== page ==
While it’s natural to despair when we confront the facts, humans are capable of moving beyond that and begin to act. Not denying what’s happening, but facing up to it, accommodating it, and then moving on in a way that attempts to make the best of the situation. Humans are good at that. Where we’ll end up in 20, 30, 40 or even a hundred years time, we don’t know. Those of us who are honest to the facts know that it’s not going to be a glorious utopia, but let’s hope one way or another that most of us will muddle through.

 

CV

1953 Born in Canberra, Australia

1994 Founds think-tank The Australia Institute

2003 Publishes Growth Fetish

2005 Publishes Affluenza

2008 Becomes Professor of Public Ethics at Charles Sturt University, Canberra

2009 Made a Member of the Order of Australia (AM) for service to public debate and policy development

2010 Publishes Requiem for a Species: Why We Resist the Truth About Climate Change

Defiant Earth is on sale now. For more information about Clive Hamilton, visit clivehamilton.com

This was published in the September 2017 edition of Geographical magazine.

Share this story...

Submit to FacebookSubmit to Google PlusSubmit to Twitter

Related items

Geographical Week

Get the best of Geographical delivered straight to your inbox every Friday.

Subscribe Today

EDUCATION PARTNERS

Aberystwyth UniversityUniversity of GreenwichThe University of Winchester

TRAVEL PARTNERS

Ponant

Silversea

Travel the Unknown

DOSSIERS

Like longer reads? Try our in-depth dossiers that provide a comprehensive view of each topic

  • The Air That We Breathe
    Cities the world over are struggling to improve air quality as scandals surrounding diesel car emissions come to light and the huge health costs of po...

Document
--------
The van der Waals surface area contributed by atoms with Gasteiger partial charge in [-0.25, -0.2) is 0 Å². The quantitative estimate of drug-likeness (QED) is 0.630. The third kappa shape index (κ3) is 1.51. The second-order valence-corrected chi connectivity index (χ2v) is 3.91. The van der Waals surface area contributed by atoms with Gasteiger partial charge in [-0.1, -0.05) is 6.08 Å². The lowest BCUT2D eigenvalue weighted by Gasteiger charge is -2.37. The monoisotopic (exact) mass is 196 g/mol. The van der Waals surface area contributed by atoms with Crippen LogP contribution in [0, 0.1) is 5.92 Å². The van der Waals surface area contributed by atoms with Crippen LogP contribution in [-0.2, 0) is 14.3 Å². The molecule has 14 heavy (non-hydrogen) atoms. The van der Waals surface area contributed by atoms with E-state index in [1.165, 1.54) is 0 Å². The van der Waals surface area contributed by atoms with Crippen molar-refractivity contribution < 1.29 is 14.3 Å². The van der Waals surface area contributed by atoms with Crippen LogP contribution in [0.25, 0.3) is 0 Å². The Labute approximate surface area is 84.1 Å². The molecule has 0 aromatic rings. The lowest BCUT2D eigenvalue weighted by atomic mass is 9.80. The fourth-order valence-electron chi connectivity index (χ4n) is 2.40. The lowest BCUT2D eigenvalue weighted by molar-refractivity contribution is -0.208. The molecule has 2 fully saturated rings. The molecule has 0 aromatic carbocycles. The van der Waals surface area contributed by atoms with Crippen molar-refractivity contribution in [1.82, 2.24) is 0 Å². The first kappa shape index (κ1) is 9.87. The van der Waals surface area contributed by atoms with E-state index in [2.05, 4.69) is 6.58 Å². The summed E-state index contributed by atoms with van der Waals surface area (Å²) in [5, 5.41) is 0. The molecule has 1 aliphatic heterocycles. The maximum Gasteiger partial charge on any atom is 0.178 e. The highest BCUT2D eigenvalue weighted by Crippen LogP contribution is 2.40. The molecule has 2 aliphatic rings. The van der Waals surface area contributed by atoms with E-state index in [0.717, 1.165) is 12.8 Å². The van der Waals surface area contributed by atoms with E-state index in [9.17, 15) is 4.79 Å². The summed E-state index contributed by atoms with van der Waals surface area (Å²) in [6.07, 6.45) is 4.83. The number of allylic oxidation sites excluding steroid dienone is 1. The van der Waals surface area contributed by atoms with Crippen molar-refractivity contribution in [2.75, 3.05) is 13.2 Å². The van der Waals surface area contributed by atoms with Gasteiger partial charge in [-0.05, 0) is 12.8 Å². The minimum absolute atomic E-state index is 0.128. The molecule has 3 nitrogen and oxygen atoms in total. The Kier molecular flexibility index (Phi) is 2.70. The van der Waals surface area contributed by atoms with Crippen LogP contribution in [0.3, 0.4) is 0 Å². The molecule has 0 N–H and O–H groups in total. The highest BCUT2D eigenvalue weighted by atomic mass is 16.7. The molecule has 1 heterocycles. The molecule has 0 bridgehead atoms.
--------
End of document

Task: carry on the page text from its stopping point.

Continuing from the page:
Diabetes: The World at Risk
    Diabetes is often thought of as a ‘western’ problem, one linked to the developed world’s overindulgence in fatty foods and chronic lack of physi...
    National Clean Air Day
    For National Clean Air Day, Geographical brings together stories about air pollution and the kind of solutions needed to tackle it ...
    The Nuclear Power Struggle
    The UK appears to be embracing nuclear, a huge U-turn on government policy from just two years ago. Yet this seems to be going against the grain globa...
    REDD+ or Dead?
    The UN-backed REDD+ (Reducing Emissions from Deforestation and Forest Degradation) scheme, under which developing nations would be paid not to cut dow...

MORE DOSSIERS

NEVER MISS A STORY - follow Geographical

Want to stay up to date with breaking Geographical stories? Join the thousands following us on Twitter, Facebook and Instagram and stay informed about the world.

More articles in PEOPLE...

Development

A global boom in battery usage over the coming century…

I’m a Geographer

Prafulla Samantra led a 12-year legal battle against the Indian government’s…

Explorers

A selection of in-depth workshops at the RGS-IBG's Explore 2017…

Explorers

Earlier this year, a group of packrafters set out on…

Development

China’s central government is to shut down factories and punish local…

Explorers

While travelling across the northeast Indian state of Arunachal Pradesh,…

Explorers

New evidence suggests the historic Antarctic expeditionary may have been…

I’m a Geographer

Regina ‘Gina’ Lopez, an environmental activist, former Environmental Secretary to…

Development

As the global supply of water comes under increased strain,…

I’m a Geographer

Bonita Norris is an adventurer, public speaker and television presenter, who…

Explorers

Ten women, ten days, two very different matriarchal groups. When…

I’m a Geographer

Clive Hamilton is an Australian author and Professor of Public Ethics…

Development

Cambodia has stopped selling its sand overseas, a move that…

Explorers

Charles Stevens explores the landscape, history and peoples of the…

I’m a Geographer

Rodrigue Katembo risked his life to expose the corruption behind illegal…

Cultures

Of the approximately 7,000 languages thought to be alive, the…

Cultures

After years of debate, the German alphabet has got a…

I’m a Geographer

Kerstin Forsberg is the director of Planeta Océano, a marine…

Explorers

Conrad Humphreys was recently part of the team that re-created…

Cultures

Traditional crafts and cultural tourism are visible symbols of the…